PCUSA Report Shows Evangelists Shifting Away From Calls to Repentance?

Millennials Don't Feel Guilt and Shame the Same Way as Older Generations, Report Reveals

The national office for the mainline denomination Presbyterian Church (USA), located in Louisville, Kentucky.
The national office for the mainline denomination Presbyterian Church (USA), located in Louisville, Kentucky. | (Photo: Courtesy of PCUSA)

Could some evangelists within the nation's largest Presbyterian denomination be moving away from the practice of calling sinners to repentance?

An early report from the August conference of a church-planting movement within Presbyterian Church (USA), called 1001 New Worshipping Communities, suggests the possibility.

In a report on said conversations, published last month by Research Services of the Presbyterian Mission Agency, it was documented that "millennials respond to a different style of evangelism than did previous generations."

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"Millennials, it is argued, do not feel guilt and shame the same way older generations do. … As such, they do not respond to what one person referred to as 'fire and brimstone scare tactics,'" read the report.

"Telling them that they are sinners and need to repent does not work. Millennials respond to evangelism that tells them the world is [broken], and it is only through Jesus that it can be fixed."

The report's comments were based upon conversations held by attendees of the Pursued by Grace Conference, the first national gathering of the 1001 NWC.

Conversations included leaders of NWC plants, church leaders from established PCUSA congregations, and others present at the Tradewinds Island Grand in St. Pete Beach, Florida.

Kathy Melvin, spokeswoman for PCUSA, told The Christian Post on Monday that the input from NWC participants was "based on their own anecdotal experiences" and was "not yet researched" on a more objective level.

"This group of interviews is just one small part of an extensive 10-year project designed to track the numerical and narrative impact of the 1001 initiative on the whole Church," said Melvin.

"We do not believe this specific report based on the interviews will have any impact on the long-term strategy for 1001, but it is an important part of the overall research."

Another topic from the August conference was the multiple ways in which evangelism is pursued by 1001 NWC project members.

The October report described diverse methods, from the fairly secular "service and mission" method, to the more overt "door-to-door evangelism."

"The people we spoke with primarily emphasize service and mission as their way to honor God by being God's 'hands and feet.' And, through modeling this behavior publicly and around non-Christians, they hope to bring more people to God in a subtle, less 'fire and brimstone' manner," continued the report.

"They also mention the importance of going out into the community and working side-by-side with non-Christians as well as other Christians. In this strategy, leaders often (but not always) emphasize the importance of not engaging in God-talk while doing service activities."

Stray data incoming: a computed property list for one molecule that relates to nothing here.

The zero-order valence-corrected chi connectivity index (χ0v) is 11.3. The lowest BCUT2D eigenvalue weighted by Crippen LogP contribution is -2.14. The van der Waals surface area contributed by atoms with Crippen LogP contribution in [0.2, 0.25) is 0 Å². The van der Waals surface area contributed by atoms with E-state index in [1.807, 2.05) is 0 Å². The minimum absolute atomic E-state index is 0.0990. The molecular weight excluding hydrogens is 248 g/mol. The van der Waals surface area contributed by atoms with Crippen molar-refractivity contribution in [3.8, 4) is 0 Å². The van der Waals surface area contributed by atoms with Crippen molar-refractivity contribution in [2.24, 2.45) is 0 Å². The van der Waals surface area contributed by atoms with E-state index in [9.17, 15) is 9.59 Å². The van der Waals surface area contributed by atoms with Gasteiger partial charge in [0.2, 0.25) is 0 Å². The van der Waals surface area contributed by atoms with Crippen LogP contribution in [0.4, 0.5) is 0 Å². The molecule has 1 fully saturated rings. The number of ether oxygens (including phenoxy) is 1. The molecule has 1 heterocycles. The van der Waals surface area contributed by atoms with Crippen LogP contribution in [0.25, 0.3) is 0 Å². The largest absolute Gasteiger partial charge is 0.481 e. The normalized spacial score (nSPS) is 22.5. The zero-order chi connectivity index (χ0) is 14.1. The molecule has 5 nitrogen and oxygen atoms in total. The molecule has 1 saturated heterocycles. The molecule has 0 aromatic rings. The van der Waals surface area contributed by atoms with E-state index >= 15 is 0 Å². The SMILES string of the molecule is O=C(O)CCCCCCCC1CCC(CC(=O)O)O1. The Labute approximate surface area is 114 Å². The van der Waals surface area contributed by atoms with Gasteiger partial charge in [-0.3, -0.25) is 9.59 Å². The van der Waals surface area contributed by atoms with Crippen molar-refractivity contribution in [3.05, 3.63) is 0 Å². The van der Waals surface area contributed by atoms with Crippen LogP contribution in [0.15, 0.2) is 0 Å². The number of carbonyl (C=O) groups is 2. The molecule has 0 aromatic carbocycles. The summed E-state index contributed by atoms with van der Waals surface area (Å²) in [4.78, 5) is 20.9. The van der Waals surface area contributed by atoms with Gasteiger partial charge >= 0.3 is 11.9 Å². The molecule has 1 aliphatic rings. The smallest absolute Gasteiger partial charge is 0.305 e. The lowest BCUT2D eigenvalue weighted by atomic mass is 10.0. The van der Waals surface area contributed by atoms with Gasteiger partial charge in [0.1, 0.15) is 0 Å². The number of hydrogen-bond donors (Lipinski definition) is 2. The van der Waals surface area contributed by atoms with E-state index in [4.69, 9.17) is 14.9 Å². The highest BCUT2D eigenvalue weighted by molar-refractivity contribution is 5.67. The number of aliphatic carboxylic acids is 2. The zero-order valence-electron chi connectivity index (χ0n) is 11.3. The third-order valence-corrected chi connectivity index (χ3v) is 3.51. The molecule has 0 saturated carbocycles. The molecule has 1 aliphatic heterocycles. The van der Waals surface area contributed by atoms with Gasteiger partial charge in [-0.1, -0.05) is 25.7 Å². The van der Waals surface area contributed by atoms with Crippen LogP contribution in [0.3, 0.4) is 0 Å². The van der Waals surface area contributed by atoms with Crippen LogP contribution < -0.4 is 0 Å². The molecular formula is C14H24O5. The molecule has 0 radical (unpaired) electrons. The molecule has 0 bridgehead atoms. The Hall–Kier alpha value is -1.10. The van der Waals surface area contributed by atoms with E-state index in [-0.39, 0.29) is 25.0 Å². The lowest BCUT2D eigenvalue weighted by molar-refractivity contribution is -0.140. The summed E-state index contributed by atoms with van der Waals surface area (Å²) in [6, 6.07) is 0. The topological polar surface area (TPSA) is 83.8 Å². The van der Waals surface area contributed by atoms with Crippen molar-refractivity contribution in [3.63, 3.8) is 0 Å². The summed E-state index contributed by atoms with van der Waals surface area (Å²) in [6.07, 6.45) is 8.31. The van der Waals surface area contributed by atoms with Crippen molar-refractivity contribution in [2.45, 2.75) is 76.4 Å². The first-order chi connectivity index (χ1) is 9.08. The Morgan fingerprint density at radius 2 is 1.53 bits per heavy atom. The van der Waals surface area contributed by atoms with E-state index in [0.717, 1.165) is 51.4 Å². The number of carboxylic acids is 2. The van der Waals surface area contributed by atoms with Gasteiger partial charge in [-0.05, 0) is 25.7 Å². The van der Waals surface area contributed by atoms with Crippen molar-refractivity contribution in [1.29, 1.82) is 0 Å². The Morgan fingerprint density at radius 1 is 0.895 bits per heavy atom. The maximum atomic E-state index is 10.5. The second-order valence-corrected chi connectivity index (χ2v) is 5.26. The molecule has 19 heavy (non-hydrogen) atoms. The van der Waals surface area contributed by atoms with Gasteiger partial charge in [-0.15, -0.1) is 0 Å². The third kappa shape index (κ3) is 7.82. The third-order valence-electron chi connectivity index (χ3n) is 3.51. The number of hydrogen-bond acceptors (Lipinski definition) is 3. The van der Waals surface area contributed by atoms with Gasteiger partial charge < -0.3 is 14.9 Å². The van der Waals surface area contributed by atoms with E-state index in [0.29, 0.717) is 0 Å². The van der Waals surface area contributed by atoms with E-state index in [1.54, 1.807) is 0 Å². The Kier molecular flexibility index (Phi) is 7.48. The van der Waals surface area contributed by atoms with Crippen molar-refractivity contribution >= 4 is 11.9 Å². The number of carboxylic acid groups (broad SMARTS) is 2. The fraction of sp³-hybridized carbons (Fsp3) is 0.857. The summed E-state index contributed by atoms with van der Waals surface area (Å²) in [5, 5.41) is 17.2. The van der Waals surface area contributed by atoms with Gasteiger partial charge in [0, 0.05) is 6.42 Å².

Carmen Fowler LaBerge, president of the Presbyterian Lay Committee, a conservative theological voice within PCUSA, expressed concern about the conversations documented in the report.

"The report is accurate in saying that culturally conditioned secular humanists see no need for personal salvation," said LaBerge to CP.

"But that does not mean their self-assessment is accurate. What the PCUSA and this report miss is the necessity of apologetics as pre-evangelism."

LaBerge also told CP that she saw this as part of a broader debate within PCUSA "related to its identity and mission," of which evangelism was an important component.

"Notably, there are those in the PCUSA who are seeking to restore the classic definition of evangelism and to call for all those training to be pastors in the PCUSA to be trained in evangelism during seminary," said LaBerge. "I fully expect this report and its recommendations to surface in that conversation."

When asked by CP if this report indicated that the Mainline denomination was moving away from calls for repentance, Melvin disagreed.

"Confession of sin and forgiveness are deeply engrained in our form of worship, both public and personal," said Melvin.

"PC(USA)'s Directory for Worship ... speaks of our Church's conviction that the life of the Church is one — that its worship, witness, and service are inseparable. This theology is based on the Bible, and is instructed by our Book of Confessions — there is no thought of turning away from this key element of our rich theology."

Created in 2012, 1001 New Worshipping Communities is a movement within PCUSA that seeks to create 1001 new congregations over the next decade.

"At a grassroots level, hundreds of diverse new worshiping communities have already formed across the nation," noted 1001 NWC's site.

"The Presbyterian Mission Agency is coming alongside to fan the flames of this movement, to inspire and equip the wider Church to participate in the creation of 1,001 new worshiping communities in the next 10 years."

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